Full stops should only be used to mark the end of a sentence or a footnote. They should not be used to indicate abbreviations, e.g. after initials or heading numbers or letters. The sole exception is with the abbreviation of Latin shorthand such as ‘i.e.’ or ‘e.g.’ (but not ‘et al’ or ‘cf’).
Where a quotation uses full stops as abbreviation, it should be brought into compliance with this rule. This should not be flagged in the quote as an edit by way of ellipses.
Dr Mr Mrs Ms A-G LLM UK US UN QC Arden LJ
e.g. i.e. cf et al etc.
Thus, ‘N Phillips, ‘The Birth and First Steps of the Supreme Court’ (2012) 1 CJICL 9’, as opposed to ‘N. Phillips, ‘The Birth and First Steps of the Supreme Court’ (2012) 1 C.J.I.C.L. 9’.
An em-dash (—) may be used in place of parentheses to indicate an aside or apposition within a sentence.4
An en-dash (–) is used to indicate a span between two numbers or letters. It may also be used to mark a tension or disjunction between two concepts, though in such an instance, a forward slash (/) may also be used.
A hyphen (-) is used to connect the parts of a compound phrase.
In addition, some commentators—and most notably the Restatement Third—had previously taken the position that there was, in cases of ambiguity, a strong presumption in favour of the self-execution of treaties. [em-dash and hyphen]
There was much discussion of this point in paragraphs 44–52 of the judgment. [en-dash]
A tort–contract dichotomy. [en-dash]
A yes/no question. [forward slash]
The Pan-American Union. [hyphen]
3. Quotation marks
As stated previously, single quotation marks are preferred to double quotation marks, save in situations in which a quote is placed inside another quote.
Single quotation marks should also be used to indicate that a word is being used in an unconventional or distinctive sense.
In 1951, the ILC rejected the ‘compatibility’ criterion as too subjective, preferring a rule of unanimous consent.
Numbers under ten should be written in words. Numerals should be used:
for numbers over nine;
numbers of section, pages, paragraphs, clauses, editions and other elements of citations;
That said, a sentence should never begin with a numeral, even a date. In addition, a number may be written out in full if it forms part of a proper noun.
In numbers of four digits or more, a comma should be used to separate each group of three numbers. When dealing with large numbers (e.g. million or billion), the relevant term should be written out in full and not abbreviated (e.g as ‘mn’ or ‘bn’).
one six nine 10 per cent 673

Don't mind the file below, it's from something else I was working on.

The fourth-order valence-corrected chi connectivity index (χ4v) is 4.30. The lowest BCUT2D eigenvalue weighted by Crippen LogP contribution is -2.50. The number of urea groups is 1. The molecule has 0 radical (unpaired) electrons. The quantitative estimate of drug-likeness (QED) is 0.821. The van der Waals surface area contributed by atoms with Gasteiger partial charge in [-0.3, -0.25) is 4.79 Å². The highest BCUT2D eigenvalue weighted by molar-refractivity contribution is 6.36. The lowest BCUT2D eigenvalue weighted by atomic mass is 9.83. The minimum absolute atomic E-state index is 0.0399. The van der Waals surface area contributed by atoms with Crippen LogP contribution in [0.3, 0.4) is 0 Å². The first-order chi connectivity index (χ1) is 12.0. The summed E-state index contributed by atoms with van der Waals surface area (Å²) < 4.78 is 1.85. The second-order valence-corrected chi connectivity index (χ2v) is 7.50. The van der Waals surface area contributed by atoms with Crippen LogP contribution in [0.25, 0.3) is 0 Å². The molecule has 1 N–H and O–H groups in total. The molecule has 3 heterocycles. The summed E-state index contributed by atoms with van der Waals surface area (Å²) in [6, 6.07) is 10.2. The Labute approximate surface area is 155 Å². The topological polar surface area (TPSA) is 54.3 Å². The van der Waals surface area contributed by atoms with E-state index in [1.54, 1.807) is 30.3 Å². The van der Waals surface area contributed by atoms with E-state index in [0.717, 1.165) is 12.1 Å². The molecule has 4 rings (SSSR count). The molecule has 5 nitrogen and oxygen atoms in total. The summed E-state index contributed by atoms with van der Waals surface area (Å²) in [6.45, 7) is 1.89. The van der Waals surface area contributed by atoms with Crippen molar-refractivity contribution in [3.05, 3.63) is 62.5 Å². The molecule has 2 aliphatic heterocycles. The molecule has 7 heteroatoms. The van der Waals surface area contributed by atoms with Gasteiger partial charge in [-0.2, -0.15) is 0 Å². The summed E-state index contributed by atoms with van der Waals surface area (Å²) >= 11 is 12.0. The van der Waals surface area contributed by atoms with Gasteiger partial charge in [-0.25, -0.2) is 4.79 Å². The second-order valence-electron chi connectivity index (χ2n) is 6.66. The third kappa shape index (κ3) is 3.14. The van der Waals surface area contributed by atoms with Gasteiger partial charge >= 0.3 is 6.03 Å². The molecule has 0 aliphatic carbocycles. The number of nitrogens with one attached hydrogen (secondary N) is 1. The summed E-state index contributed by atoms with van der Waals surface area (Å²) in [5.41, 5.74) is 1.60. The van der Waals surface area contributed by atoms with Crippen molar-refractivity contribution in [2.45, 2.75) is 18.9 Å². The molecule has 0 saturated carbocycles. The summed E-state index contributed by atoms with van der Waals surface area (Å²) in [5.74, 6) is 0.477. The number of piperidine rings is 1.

8,700 10,695 2,000,000 2.6 million Second
12thOne Hundred and One Arabian Nights
Capitalisation should be consistent throughout a document. As a rule, words should only be capitalised where they:
appear at the beginning of a sentence; or
are proper nouns.
Where it is important to add expression or meaning to a term, other words may be capitalised.
In the titles of all cited materials, the first letter of the following should be capitalised:
the first word in a title;
all other words in the title except articles (e.g. ‘the’, ‘a’, ‘an’), conjunctions (e.g. ‘and’, ‘but’) and prepositions (e.g. ‘on’, ‘with’, ‘before’).
Where a phrase appears which is in a foreign language, capitalisation should follow the conventions of that language.
The following words should generally be capitalised wherever they appear:
Act (or Bill) of Parliament Attorney-General/Solicitor-General/Secretary-General
The words ‘court’ or ‘tribunal’ or ‘committee’5 should be capitalised when referring to a specific court or tribunal (such as the International Court of Justice, or the International Tribunal for the Law of the Sea, or a particular arbitral tribunal). When used in the general sense, however, the word should not be capitalised.
The position of the American courts with respect to recognition and standing is similar to the UK position: a non-recognized state or government cannot appear before the forum courts, nor assert a right to property held in the US.
The Court’s decision in Nicaragua, particularly from a jurisdictional standpoint, has been much criticized.
Whilst the ad hoc Committee here took an overtly aggressive stance towards the decision of the Tribunal, the practice of such committees in general has been far more respectful.
In the case of governments, ‘the standard set by international law’ is […] the standard of secure de facto control of all or most of the state territory.
1. Italicisation for emphasis
Words within the text may be italicised for emphasis.
If words in the quotation are italicised for emphasis, either by the original source or by the author subsequently, then this must be indicated by way of a parenthetical footnote, as either ‘(emphasis original)’ or ‘(emphasis added)’, unless the word is one which would ordinarily be italicised, in accordance with Rule I.H.2.
Given the character and importance of the rights and obligations involved, the Court is of the view that all states are under an obligation not to recognize the illegal situation resulting from the construction of the wall in the Occupied Palestinian Territory, including in and around East Jerusalem. They are also under an obligation not to render aid or assistance in maintaining the situation created by such construction.1
1 Legal Consequences of the Construction of a Wall in the Occupied Palestinian Territory, ICJ Reports 2004 p 136, 200 (emphasis added).
2. Italicisation of foreign words
Foreign words and phrases should be italicised, unless otherwise indicated in the GILC. This rule self-evidently also includes Latin maxims such as cujus est solum usque ad caelum et ad inferos, nemo dat quod non habet or aut dedere aut iiudicare.